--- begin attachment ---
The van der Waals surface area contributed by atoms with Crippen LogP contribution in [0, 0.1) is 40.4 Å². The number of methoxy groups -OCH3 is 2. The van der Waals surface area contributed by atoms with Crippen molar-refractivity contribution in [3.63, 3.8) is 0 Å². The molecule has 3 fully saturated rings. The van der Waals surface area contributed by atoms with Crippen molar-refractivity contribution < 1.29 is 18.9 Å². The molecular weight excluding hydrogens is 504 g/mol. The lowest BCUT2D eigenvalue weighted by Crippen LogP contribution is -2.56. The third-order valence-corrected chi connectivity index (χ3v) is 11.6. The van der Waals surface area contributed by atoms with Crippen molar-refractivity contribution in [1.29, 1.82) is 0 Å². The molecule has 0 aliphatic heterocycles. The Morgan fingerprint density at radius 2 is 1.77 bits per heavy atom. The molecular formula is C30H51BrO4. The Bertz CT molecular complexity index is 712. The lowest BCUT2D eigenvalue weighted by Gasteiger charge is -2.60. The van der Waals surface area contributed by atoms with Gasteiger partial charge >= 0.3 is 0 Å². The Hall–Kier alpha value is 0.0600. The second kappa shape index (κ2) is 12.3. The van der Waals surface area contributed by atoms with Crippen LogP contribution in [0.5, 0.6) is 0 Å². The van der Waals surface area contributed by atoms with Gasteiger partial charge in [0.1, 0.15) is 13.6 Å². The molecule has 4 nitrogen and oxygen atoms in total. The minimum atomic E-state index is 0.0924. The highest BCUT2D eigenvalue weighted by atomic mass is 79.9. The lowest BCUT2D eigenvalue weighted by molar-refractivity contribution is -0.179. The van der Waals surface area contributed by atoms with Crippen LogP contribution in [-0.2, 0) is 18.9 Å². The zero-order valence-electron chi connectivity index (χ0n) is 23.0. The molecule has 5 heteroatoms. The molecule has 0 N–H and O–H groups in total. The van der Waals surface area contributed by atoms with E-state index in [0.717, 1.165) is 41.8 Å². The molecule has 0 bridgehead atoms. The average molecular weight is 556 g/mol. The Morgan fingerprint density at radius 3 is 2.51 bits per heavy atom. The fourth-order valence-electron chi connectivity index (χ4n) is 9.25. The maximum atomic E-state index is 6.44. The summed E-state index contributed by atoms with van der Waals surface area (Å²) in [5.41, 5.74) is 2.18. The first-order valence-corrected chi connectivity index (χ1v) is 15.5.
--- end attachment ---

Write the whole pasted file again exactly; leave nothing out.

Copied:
The van der Waals surface area contributed by atoms with Crippen LogP contribution in [0, 0.1) is 40.4 Å². The number of methoxy groups -OCH3 is 2. The van der Waals surface area contributed by atoms with Crippen molar-refractivity contribution in [3.63, 3.8) is 0 Å². The molecule has 3 fully saturated rings. The van der Waals surface area contributed by atoms with Crippen molar-refractivity contribution < 1.29 is 18.9 Å². The molecular weight excluding hydrogens is 504 g/mol. The lowest BCUT2D eigenvalue weighted by Crippen LogP contribution is -2.56. The third-order valence-corrected chi connectivity index (χ3v) is 11.6. The van der Waals surface area contributed by atoms with Crippen molar-refractivity contribution in [1.29, 1.82) is 0 Å². The molecule has 0 aliphatic heterocycles. The Morgan fingerprint density at radius 2 is 1.77 bits per heavy atom. The molecular formula is C30H51BrO4. The Bertz CT molecular complexity index is 712. The lowest BCUT2D eigenvalue weighted by Gasteiger charge is -2.60. The van der Waals surface area contributed by atoms with Gasteiger partial charge >= 0.3 is 0 Å². The Hall–Kier alpha value is 0.0600. The second kappa shape index (κ2) is 12.3. The van der Waals surface area contributed by atoms with Crippen LogP contribution in [0.5, 0.6) is 0 Å². The van der Waals surface area contributed by atoms with Gasteiger partial charge in [0.1, 0.15) is 13.6 Å². The molecule has 4 nitrogen and oxygen atoms in total. The minimum atomic E-state index is 0.0924. The highest BCUT2D eigenvalue weighted by atomic mass is 79.9. The lowest BCUT2D eigenvalue weighted by molar-refractivity contribution is -0.179. The van der Waals surface area contributed by atoms with Crippen LogP contribution in [-0.2, 0) is 18.9 Å². The zero-order valence-electron chi connectivity index (χ0n) is 23.0. The molecule has 5 heteroatoms. The molecule has 0 N–H and O–H groups in total. The van der Waals surface area contributed by atoms with E-state index in [0.717, 1.165) is 41.8 Å². The molecule has 0 bridgehead atoms. The average molecular weight is 556 g/mol. The Morgan fingerprint density at radius 3 is 2.51 bits per heavy atom. The fourth-order valence-electron chi connectivity index (χ4n) is 9.25. The maximum atomic E-state index is 6.44. The summed E-state index contributed by atoms with van der Waals surface area (Å²) in [5.41, 5.74) is 2.18. The first-order valence-corrected chi connectivity index (χ1v) is 15.5.